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What I see in these is a uniform light color, suggesting pervasive alteration to siliceous material; brecciation and deformation, typical of an active hydrothermal environment; hints of channels and fractures such as you’d expect from hydrothermal replacement; and bits of iron staining from weathering sulfides. Without chemical tests and petrographic thin sections to examine, none of that is definitive. I did drop acid on them, but there was no reaction, nor would you expect one.

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That’s OK, I still had fun. And North Berkeley neighborhoods are famous for their integration of stone with stylish dwellings of all vintages.

Because it was a one-way walk, from the Rockridge BART station to the 67 bus line, this qualifies as a ramble.

A look at serpentinization

13 June 2016

Joaquin Miller Park contains excellent examples of serpentinite. This large boulder, placed by the park entrance, is a textbook example of how this rock type forms. (Click the photo for a 1000-pixel version.)

click for 1000 pixel version

Serpentine rock starts out as peridotite (“per-RID-a-tight”), a very important rock type that is rarely seen because it composes most of the Earth’s mantle, beneath the crust. Bear with me as I take you through the outskirts of plate-tectonic petrology.

The Earth’s mantle is hot and under pressure — so hot and under so much pressure that if you ease up on the pressure, even a little bit, it starts to melt. That’s what happens in places where the crust is spreading apart. Just a fraction of the mantle rock melts, only a few percent, and the melt — magma — leaks upward, seeking to erupt as lava. Magma isn’t the same composition as the rock it leaves behind. It’s enriched in elements like silicon and aluminum, and depleted in others like magnesium and iron. Silicon is the biggie that governs all of magma chemistry, and geologists track it (like other elements) in terms of its oxide, SiO2 or silica.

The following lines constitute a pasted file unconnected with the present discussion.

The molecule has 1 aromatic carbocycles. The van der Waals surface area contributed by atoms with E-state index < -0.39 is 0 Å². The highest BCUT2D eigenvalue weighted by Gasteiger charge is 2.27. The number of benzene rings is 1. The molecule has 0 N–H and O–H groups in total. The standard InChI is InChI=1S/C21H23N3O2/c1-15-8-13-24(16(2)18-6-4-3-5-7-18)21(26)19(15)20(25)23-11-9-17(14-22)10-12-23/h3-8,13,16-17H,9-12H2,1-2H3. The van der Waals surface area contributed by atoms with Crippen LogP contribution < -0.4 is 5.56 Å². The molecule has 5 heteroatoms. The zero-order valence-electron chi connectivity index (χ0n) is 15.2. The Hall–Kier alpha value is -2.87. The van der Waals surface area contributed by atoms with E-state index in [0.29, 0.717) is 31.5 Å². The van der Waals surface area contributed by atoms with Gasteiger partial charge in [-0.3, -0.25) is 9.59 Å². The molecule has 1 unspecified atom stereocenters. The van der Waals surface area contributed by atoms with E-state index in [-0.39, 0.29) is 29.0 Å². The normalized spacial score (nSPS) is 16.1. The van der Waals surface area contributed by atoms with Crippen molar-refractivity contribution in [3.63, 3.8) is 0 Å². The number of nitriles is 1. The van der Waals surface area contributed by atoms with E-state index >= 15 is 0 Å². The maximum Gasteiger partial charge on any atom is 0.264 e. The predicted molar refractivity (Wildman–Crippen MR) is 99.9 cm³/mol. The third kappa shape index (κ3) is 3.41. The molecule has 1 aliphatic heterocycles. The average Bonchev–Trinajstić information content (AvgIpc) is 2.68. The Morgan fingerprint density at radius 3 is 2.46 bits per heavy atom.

The mantle is real low in silica, around 40%. The first melt that comes out of the mantle is about 50% silica and hardens into the rock called basalt. The crust of the ocean floor is almost entirely basalt. Beneath it is peridotite, the badass dregs that the magma left behind.

As plate tectonics keeps sweeping the dense ocean crust back down into the mantle, remelting keeps concentrating silica in the magmas, which become less and less dense until they end up in the continents. Granite, the continents’ workhorse rock, is over 70% silica. (Granite is made of the minerals quartz, which is 100% pure silica, and feldspar, which is about 50% silica.)

The upshot of all this is that peridotite, the dense left-behind dregs rich in magnesium and iron, rides along on the bottom of the ocean crust, and almost all of it stays deep in the Earth. Occasionally chunks of ocean crust end up on land, where they’re called ophiolites (“OH-fee-alights”). Oakland contains bits of the well-known Coast Range ophiolite.

Peridotite, badass as it is, is helpless against superheated water, which reacts with its minerals (olivine and pyroxene) to form a hydrated mineral, serpentine. Let me show you what happens in these photos from the Klamath Mountains, America’s largest exposure of peridotite. This is a split-open boulder sitting in a roadside turnout up there. You can see similar examples up at the Serpentine Prairie preserve, off Skyline Boulevard.

serpization-klamath

When all of this rock was still a few miles underground, superheated water entered the gray-green peridotite along cracks, and the alteration spread outward from the cracks. Serpentine takes up more space than the unaltered minerals, so the outcome is just like driving wedges into the rock. Serpentine is also softer. That’s how this peridotite outcrop ended up looking like it does — alteration, then erosion.

serpweathering-klamath

This stage of alteration is preserved because conditions cooled off before the serpentinization process could finish. Usually, peridotite is completely altered. After that, serpentinite tends to slip and slide and flow, erasing any hints of its original structure.

Look again at the big boulder at Joaquin Miller Park. It shows those same spikes on its upper rim, plus a spiderweb of alteration cracks in the center. I find it mesmerizing.